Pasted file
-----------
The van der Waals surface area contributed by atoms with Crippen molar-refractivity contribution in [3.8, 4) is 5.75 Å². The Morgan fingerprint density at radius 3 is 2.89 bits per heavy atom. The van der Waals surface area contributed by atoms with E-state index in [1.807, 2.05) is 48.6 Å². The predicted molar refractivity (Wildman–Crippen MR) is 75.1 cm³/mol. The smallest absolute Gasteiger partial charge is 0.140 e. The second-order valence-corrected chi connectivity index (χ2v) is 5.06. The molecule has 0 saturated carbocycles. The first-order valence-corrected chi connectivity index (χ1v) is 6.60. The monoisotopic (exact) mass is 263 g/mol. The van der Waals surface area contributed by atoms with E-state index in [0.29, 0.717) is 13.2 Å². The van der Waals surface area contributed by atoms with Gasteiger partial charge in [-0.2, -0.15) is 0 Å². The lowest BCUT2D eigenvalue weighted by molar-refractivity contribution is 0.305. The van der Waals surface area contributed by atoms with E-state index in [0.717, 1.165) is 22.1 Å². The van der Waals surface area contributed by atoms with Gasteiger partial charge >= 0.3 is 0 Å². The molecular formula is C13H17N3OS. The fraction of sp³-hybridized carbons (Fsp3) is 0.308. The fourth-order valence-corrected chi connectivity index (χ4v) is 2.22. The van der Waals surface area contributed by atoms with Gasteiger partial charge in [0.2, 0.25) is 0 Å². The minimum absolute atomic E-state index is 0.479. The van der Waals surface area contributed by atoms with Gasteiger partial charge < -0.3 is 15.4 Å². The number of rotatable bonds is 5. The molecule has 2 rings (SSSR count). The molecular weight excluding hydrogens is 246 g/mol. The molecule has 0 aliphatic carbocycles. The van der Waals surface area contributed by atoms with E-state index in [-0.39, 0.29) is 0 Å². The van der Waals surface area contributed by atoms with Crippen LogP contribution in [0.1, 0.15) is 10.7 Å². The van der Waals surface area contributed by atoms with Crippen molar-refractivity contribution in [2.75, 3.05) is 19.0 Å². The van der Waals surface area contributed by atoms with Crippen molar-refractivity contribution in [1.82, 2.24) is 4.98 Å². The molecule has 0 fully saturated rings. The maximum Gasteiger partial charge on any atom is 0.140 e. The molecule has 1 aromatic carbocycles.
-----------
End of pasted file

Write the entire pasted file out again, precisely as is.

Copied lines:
The van der Waals surface area contributed by atoms with Crippen molar-refractivity contribution in [3.8, 4) is 5.75 Å². The Morgan fingerprint density at radius 3 is 2.89 bits per heavy atom. The van der Waals surface area contributed by atoms with E-state index in [1.807, 2.05) is 48.6 Å². The predicted molar refractivity (Wildman–Crippen MR) is 75.1 cm³/mol. The smallest absolute Gasteiger partial charge is 0.140 e. The second-order valence-corrected chi connectivity index (χ2v) is 5.06. The molecule has 0 saturated carbocycles. The first-order valence-corrected chi connectivity index (χ1v) is 6.60. The monoisotopic (exact) mass is 263 g/mol. The van der Waals surface area contributed by atoms with E-state index in [0.29, 0.717) is 13.2 Å². The van der Waals surface area contributed by atoms with Gasteiger partial charge in [-0.2, -0.15) is 0 Å². The lowest BCUT2D eigenvalue weighted by molar-refractivity contribution is 0.305. The van der Waals surface area contributed by atoms with E-state index in [0.717, 1.165) is 22.1 Å². The van der Waals surface area contributed by atoms with Gasteiger partial charge >= 0.3 is 0 Å². The molecular formula is C13H17N3OS. The fraction of sp³-hybridized carbons (Fsp3) is 0.308. The fourth-order valence-corrected chi connectivity index (χ4v) is 2.22. The van der Waals surface area contributed by atoms with Gasteiger partial charge in [0.2, 0.25) is 0 Å². The minimum absolute atomic E-state index is 0.479. The van der Waals surface area contributed by atoms with Gasteiger partial charge < -0.3 is 15.4 Å². The number of rotatable bonds is 5. The molecule has 2 rings (SSSR count). The molecular weight excluding hydrogens is 246 g/mol. The molecule has 0 aliphatic carbocycles. The van der Waals surface area contributed by atoms with E-state index in [-0.39, 0.29) is 0 Å². The van der Waals surface area contributed by atoms with Crippen LogP contribution in [0.1, 0.15) is 10.7 Å². The van der Waals surface area contributed by atoms with Crippen molar-refractivity contribution in [2.75, 3.05) is 19.0 Å². The van der Waals surface area contributed by atoms with Crippen molar-refractivity contribution in [1.82, 2.24) is 4.98 Å². The molecule has 0 fully saturated rings. The maximum Gasteiger partial charge on any atom is 0.140 e. The molecule has 1 aromatic carbocycles.